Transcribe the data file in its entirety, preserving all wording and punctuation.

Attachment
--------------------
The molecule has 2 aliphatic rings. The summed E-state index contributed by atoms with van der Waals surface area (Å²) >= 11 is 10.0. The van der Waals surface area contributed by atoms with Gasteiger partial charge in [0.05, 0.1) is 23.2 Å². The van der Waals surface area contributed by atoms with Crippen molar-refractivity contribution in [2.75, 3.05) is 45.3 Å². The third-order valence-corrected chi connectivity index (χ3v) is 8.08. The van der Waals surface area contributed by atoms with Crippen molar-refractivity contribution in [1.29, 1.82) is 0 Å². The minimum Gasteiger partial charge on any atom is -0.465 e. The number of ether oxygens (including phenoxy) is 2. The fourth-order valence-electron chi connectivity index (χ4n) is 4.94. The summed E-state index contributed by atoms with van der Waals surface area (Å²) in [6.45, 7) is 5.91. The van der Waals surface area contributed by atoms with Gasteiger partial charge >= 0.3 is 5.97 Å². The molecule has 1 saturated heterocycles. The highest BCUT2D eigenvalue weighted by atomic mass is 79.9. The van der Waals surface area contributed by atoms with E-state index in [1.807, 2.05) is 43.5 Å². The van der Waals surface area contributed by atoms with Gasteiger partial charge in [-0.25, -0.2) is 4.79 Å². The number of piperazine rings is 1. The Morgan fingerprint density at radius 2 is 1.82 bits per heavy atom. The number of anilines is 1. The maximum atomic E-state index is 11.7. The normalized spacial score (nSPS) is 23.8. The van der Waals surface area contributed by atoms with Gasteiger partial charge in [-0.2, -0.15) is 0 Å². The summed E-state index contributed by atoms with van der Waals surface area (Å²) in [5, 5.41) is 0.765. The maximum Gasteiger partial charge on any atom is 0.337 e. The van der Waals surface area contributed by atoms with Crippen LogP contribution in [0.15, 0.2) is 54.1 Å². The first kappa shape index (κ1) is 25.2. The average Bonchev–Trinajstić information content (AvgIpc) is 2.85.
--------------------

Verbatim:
The molecule has 2 aliphatic rings. The summed E-state index contributed by atoms with van der Waals surface area (Å²) >= 11 is 10.0. The van der Waals surface area contributed by atoms with Gasteiger partial charge in [0.05, 0.1) is 23.2 Å². The van der Waals surface area contributed by atoms with Crippen molar-refractivity contribution in [2.75, 3.05) is 45.3 Å². The third-order valence-corrected chi connectivity index (χ3v) is 8.08. The van der Waals surface area contributed by atoms with Crippen molar-refractivity contribution in [1.29, 1.82) is 0 Å². The minimum Gasteiger partial charge on any atom is -0.465 e. The number of ether oxygens (including phenoxy) is 2. The fourth-order valence-electron chi connectivity index (χ4n) is 4.94. The summed E-state index contributed by atoms with van der Waals surface area (Å²) in [6.45, 7) is 5.91. The van der Waals surface area contributed by atoms with Gasteiger partial charge >= 0.3 is 5.97 Å². The molecule has 1 saturated heterocycles. The highest BCUT2D eigenvalue weighted by atomic mass is 79.9. The van der Waals surface area contributed by atoms with E-state index in [1.807, 2.05) is 43.5 Å². The van der Waals surface area contributed by atoms with Gasteiger partial charge in [-0.25, -0.2) is 4.79 Å². The number of piperazine rings is 1. The Morgan fingerprint density at radius 2 is 1.82 bits per heavy atom. The number of anilines is 1. The maximum atomic E-state index is 11.7. The normalized spacial score (nSPS) is 23.8. The van der Waals surface area contributed by atoms with Gasteiger partial charge in [-0.2, -0.15) is 0 Å². The summed E-state index contributed by atoms with van der Waals surface area (Å²) in [5, 5.41) is 0.765. The maximum Gasteiger partial charge on any atom is 0.337 e. The van der Waals surface area contributed by atoms with Crippen LogP contribution in [0.15, 0.2) is 54.1 Å². The first kappa shape index (κ1) is 25.2. The average Bonchev–Trinajstić information content (AvgIpc) is 2.85.